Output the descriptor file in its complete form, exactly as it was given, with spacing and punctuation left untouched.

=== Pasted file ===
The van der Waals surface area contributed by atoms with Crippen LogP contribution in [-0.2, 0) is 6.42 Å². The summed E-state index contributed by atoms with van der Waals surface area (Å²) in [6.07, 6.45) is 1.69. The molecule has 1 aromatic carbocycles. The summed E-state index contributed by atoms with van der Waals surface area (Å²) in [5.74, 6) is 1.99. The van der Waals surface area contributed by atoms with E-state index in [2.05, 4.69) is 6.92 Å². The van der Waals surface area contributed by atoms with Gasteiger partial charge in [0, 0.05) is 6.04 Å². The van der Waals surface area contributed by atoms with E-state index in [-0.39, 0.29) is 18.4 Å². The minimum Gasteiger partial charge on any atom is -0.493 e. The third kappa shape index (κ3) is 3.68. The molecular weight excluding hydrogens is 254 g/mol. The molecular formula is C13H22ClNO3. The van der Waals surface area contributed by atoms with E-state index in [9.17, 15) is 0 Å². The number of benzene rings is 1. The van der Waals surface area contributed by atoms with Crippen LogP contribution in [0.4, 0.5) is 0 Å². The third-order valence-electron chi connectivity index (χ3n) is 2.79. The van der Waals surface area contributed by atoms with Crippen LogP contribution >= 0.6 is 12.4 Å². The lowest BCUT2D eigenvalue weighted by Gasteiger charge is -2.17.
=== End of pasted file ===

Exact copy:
The van der Waals surface area contributed by atoms with Crippen LogP contribution in [-0.2, 0) is 6.42 Å². The summed E-state index contributed by atoms with van der Waals surface area (Å²) in [6.07, 6.45) is 1.69. The molecule has 1 aromatic carbocycles. The summed E-state index contributed by atoms with van der Waals surface area (Å²) in [5.74, 6) is 1.99. The van der Waals surface area contributed by atoms with E-state index in [2.05, 4.69) is 6.92 Å². The van der Waals surface area contributed by atoms with Gasteiger partial charge in [0, 0.05) is 6.04 Å². The van der Waals surface area contributed by atoms with E-state index in [-0.39, 0.29) is 18.4 Å². The minimum Gasteiger partial charge on any atom is -0.493 e. The third kappa shape index (κ3) is 3.68. The molecular weight excluding hydrogens is 254 g/mol. The molecular formula is C13H22ClNO3. The van der Waals surface area contributed by atoms with E-state index in [9.17, 15) is 0 Å². The number of benzene rings is 1. The van der Waals surface area contributed by atoms with Crippen LogP contribution in [0.4, 0.5) is 0 Å². The third-order valence-electron chi connectivity index (χ3n) is 2.79. The van der Waals surface area contributed by atoms with Crippen LogP contribution >= 0.6 is 12.4 Å². The lowest BCUT2D eigenvalue weighted by Gasteiger charge is -2.17.